Spreading of sewage sludge to land - impacts on human health and the environment: community concerns

This workshop summary report is part of the research project undertaken by the James Hutton Institute on the impacts on human health and environment arising from the spreading of sewage sludge to land (CR/2016/23).

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Appendix 3

The impacts on human health and the environment (presentation)

The presentation slides, for ‘The impacts on human health and the environment’, are is available from the supporting files as a downloadable PDF. The text below describes what’s on each of the slides. shows the slides from the presentation titled “The impacts on human health and the environment”.

Slide 1 shows the project title “The impacts on human health and the environment” and the names of the representatives of the James Hutton Institute who attended the workshop. (Rupert Hough, David Tomkins, John Williams, and Dominic Duckett).

Slide 2 shows the project overview e.g. to undertake an impartial study into potential negative impacts of sewage sludge on human health; update existing guidance on how sewage sludges are used on land restoration sites; provide evidence based recommendations for better practices.

Slide 3 shows how attendees can assist the project by helping the James Hutton Institute understand where issues have arisen and under what circumstances.

Slide 4 shows the scope of the project e.g. odour investigation, system mapping and a review of literature.
Slide 5 shows the system mapping e.g. that the primary aim is to understand the amounts of different sewage sludges produced in Scotland; who and how these are handled; volumes spread to land (and where).

Slide 6 shows a map of the locations of sludge treatment centres in Scotland.

Slide 7 charts the available markets for sewage sludge in 2017 e.g. farmland, landfill, incineration and land reclamation.

Slide 8 shows the relevant regulations and codes of practice e.g. Sludge use in agriculture regulations; the Safe Sludge Matrix; PEPFAA and SNIFFER (water and air pollution); Biosolids Assurance Scheme).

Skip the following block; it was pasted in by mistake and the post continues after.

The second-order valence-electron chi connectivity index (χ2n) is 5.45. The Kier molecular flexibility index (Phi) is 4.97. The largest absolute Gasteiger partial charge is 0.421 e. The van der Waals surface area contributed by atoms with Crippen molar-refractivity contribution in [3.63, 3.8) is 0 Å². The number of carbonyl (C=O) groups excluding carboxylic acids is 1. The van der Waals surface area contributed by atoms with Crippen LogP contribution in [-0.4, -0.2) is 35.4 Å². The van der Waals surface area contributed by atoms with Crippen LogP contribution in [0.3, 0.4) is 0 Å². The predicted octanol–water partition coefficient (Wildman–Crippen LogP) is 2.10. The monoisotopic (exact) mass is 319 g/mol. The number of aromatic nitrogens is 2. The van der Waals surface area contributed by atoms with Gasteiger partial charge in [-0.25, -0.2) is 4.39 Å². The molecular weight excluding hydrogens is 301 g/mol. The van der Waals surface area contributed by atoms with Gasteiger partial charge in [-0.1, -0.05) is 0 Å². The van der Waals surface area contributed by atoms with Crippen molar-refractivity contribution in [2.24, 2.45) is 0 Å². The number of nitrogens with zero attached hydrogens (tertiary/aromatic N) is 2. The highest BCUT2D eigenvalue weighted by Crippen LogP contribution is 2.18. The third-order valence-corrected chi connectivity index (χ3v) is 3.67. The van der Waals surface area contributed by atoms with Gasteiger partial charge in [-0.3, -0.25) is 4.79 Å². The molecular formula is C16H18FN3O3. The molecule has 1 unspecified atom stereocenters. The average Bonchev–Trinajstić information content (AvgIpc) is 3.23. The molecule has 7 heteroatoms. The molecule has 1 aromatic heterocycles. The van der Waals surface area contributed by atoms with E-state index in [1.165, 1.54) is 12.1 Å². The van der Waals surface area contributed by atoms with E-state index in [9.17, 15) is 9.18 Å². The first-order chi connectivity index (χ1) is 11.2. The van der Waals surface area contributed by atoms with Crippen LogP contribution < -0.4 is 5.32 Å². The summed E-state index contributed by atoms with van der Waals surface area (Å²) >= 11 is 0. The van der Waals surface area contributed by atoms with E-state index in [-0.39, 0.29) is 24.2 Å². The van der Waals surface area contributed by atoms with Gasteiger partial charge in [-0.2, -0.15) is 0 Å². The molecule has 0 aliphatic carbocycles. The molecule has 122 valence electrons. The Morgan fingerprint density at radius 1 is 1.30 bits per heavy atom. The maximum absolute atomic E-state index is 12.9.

Slide 9 shows a brief overview of the Safe Sludge Matrix guidelines.

Slide 10 This slide shows a picture of an odour measurement being taken.

Slide 11 This slide shows what a risk modelling/assessment involves e.g. risk assessment estimates the potential for something to happen; approach tends to err on the side of caution; risk assessment flags up where further investigation may be needed or what measures should be taken to reduce risks; cannot advise that harm is actually occurring.

Slide 12 shows a diagram outlining the risk modelling/assessment.

Slide 13 shows the approach (1) taken in terms of commentary i.e. the information is either very poor, incomplete, or missing; it will be based on literature review and expert judgement.

Slide 14 explains the approach (2) of using the Bayesian network e.g., computer models that aid decision making; used where data have large uncertainties, making fully quantitative estimates of risk less meaningful; mixture of “hard” data, judgement, and opinion; explores interaction between different factors; odours.

Slide 15 shows the approach (3) of using Fugacity modelling e.g. based around chemical partitioning; if a chemical is placed in an oil: water mixture, does it partition mainly to oil or water?; this tells us something about how the chemical might move in the environment; lots of assumptions....tends to over-estimate risk; ‘emerging’ contaminants……pharmaceuticals, personal care products etc.

Slide 16 thanks the audience.


Email: gary.gray@gov.scot

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